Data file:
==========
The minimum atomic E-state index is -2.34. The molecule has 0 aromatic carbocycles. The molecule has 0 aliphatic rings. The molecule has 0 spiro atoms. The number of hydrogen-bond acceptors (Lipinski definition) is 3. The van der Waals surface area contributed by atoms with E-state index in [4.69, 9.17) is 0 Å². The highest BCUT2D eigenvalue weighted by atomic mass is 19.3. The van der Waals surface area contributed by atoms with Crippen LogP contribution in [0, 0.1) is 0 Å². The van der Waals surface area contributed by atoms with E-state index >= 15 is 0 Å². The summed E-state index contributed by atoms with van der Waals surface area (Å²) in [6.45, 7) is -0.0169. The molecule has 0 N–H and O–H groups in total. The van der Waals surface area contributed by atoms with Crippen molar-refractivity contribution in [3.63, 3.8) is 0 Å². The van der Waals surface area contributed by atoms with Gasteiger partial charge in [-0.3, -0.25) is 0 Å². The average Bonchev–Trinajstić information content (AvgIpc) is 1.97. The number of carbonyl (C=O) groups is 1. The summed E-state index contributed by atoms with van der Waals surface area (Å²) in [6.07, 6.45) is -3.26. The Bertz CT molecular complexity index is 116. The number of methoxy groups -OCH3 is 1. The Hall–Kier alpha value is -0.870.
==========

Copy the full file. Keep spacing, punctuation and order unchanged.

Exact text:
The minimum atomic E-state index is -2.34. The molecule has 0 aromatic carbocycles. The molecule has 0 aliphatic rings. The molecule has 0 spiro atoms. The number of hydrogen-bond acceptors (Lipinski definition) is 3. The van der Waals surface area contributed by atoms with E-state index in [4.69, 9.17) is 0 Å². The highest BCUT2D eigenvalue weighted by atomic mass is 19.3. The van der Waals surface area contributed by atoms with Crippen LogP contribution in [0, 0.1) is 0 Å². The van der Waals surface area contributed by atoms with E-state index >= 15 is 0 Å². The summed E-state index contributed by atoms with van der Waals surface area (Å²) in [6.45, 7) is -0.0169. The molecule has 0 N–H and O–H groups in total. The van der Waals surface area contributed by atoms with Crippen molar-refractivity contribution in [3.63, 3.8) is 0 Å². The van der Waals surface area contributed by atoms with Gasteiger partial charge in [-0.3, -0.25) is 0 Å². The average Bonchev–Trinajstić information content (AvgIpc) is 1.97. The number of carbonyl (C=O) groups is 1. The summed E-state index contributed by atoms with van der Waals surface area (Å²) in [6.07, 6.45) is -3.26. The Bertz CT molecular complexity index is 116. The number of methoxy groups -OCH3 is 1. The Hall–Kier alpha value is -0.870.